Russia warms up for Sochi Olympics on the track

Bus drivers ferrying the athletes and fans got lost. Spectators

trudged their way to the stadium on a crude path through the trees.

Controversy over Russia’s anti-gay law flared.

The nine-day athletics world championships, which end Sunday,

have had more than a few rough spots.

As the biggest international sports event that post-Soviet

Russia has hosted, the gathering of nearly 2,000 track and field

athletes has been watched as an informal indicator of how well

Russia will do in six months as host of the Winter Olympics in the

resort area of Sochi.

Comparing one event to the other may be like assessing whether a

shot-putter can do a triple axel, but clearly there are lessons to

be learned.

Athletes spoke highly of the competition organization and

facilities. It’s off the track that troubles appeared.

The most vivid problem also may be the most intractable.

Russia’s recent passage of a law banning dissemination of pro-gay

”propaganda” to minors has sparked widespread criticism in the

West, including calls to boycott the Sochi Olympics. While athletes

at the worlds mostly tried to keep the issue at arm’s length –

saying they were too focused on competing or that politics and

sport don’t mix – a small, quiet gesture brought the matter center

stage.

Swedish high jumper Emma Green Tregaro posted a photo of her

fingernails painted in the colors of the rainbow emblem of the gay

pride movement on the Internet, saying she did it to support

tolerance. It was the first overt sign among the athletes in Moscow

of objection to the Russian law.

Hours later, Russian pole vaulter Yelena Isinbayeva said the

Swede’s move was disrespectful to Russia, adding that she supported

the law and that Russians are ”normal, standard people.” American

runner Nick Symmonds then piled on – despite an earlier vow to hold

his tongue while in Moscow – denouncing Russia for its

”atrocities.”

Isinbayeva tried to backpedal on Friday, saying her remarks were

misunderstood because she had been speaking in English rather than

Russian. But it left the sense that the woman who is an

international star for her exuberant performances had tainted the

gold she won Tuesday. While the issue has receded for the time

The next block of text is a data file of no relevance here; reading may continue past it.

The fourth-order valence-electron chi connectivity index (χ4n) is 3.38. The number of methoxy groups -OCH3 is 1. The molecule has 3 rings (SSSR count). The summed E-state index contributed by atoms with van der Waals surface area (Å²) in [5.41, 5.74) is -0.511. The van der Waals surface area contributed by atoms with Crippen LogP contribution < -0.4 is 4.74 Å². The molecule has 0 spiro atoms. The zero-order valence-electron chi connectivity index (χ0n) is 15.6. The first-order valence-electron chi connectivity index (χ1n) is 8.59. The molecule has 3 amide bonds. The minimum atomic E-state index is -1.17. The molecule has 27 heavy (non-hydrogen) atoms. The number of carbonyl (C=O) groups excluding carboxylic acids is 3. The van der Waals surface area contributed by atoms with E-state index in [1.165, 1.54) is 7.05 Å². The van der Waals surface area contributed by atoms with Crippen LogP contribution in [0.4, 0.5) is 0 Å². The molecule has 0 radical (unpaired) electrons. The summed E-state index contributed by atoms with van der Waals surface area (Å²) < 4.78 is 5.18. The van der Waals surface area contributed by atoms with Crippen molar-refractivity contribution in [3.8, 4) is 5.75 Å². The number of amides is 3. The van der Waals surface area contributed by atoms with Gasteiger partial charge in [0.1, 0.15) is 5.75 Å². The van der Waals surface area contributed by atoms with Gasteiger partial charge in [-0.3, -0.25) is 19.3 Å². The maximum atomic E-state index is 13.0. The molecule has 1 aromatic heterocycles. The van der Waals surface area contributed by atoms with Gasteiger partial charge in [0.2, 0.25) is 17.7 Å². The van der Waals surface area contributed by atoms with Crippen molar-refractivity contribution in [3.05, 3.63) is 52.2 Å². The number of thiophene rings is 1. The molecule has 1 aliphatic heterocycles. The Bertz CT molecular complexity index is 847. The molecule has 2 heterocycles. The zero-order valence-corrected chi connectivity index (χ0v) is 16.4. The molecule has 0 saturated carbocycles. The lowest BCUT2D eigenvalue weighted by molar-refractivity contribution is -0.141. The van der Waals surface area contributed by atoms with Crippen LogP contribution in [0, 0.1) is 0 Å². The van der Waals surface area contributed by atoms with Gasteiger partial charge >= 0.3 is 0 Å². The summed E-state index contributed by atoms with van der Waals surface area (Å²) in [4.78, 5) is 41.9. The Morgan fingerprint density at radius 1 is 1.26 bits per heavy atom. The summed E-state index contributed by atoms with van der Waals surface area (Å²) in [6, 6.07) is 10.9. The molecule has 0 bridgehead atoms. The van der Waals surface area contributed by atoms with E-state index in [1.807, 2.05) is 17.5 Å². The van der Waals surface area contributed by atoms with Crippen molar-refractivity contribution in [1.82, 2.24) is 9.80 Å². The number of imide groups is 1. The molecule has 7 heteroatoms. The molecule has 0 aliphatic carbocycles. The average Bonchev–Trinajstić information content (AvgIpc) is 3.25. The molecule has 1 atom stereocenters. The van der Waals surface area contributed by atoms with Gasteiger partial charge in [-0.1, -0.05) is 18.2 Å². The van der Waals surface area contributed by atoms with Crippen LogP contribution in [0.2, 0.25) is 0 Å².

being, its volatility is clear and likely to persist.

Hoping Russia will repeal the law is more than a long shot.

Parliament passed it by a vote of 436-0, and a respected polling

agency found 76 percent of the population supports it. Some Russian

officials have suggested the law would not be enforced during the

Olympics, but the legality of that is questionable. In any case, it

would either be a tacit admission that the law is wrong or an

uncharacteristic show of submissiveness to Western pressure.

Other problems should be easier, in theory, to address – such as

making sure bus drivers have maps.

”The driver didn’t know where he was going and took us for a

trip around Moscow,” New Zealand runner Zane Robertson said about

his three-hour trip from the airport to the hotel, a distance of

about 35 kilometers (20 miles). ”We were frustrated. We were

almost pounding the seats. It took longer than it did to fly here

from Switzerland.”

Shuttles between some official competition hotels and Luzhniki

Stadium often took up to 90 minutes due to wandering drivers.

Moscow’s famously efficient subway system was a faster

alternative, but foreign users complained that confusion sets in

once off the trains because of a lack of directions.

”There’s not much signage,” said spectator Roger Cross of

Southampton, England, adding that walking from the nearest subway

station required a detour on a path where ”there are tree roots

and things.”

Transport will also be a key issue for the Sochi Games. The

light-rail link between the two venue clusters hasn’t yet opened

for visitors, so their ease of use isn’t clear.

Security will be a top concern in Sochi, too. The worlds showed

Russian police working efficiently, though sometimes

heavy-handedly.

Mark Takada of Calgary, Canada, said he was taken aback one

night when the competition was over and police swept through the

”fan zone” adjacent to the stadium where spectators were

listening to music.

”People were dancing, it was fun. Then the police came,”

Takada said. ”They shut it right down.”

Kevin Barnett of Newport Beach, California, was inclined to be

forgiving of low-level irritations.

”Look, it’s the former Soviet Union,” Barnett said. ”You

can’t complain too much.”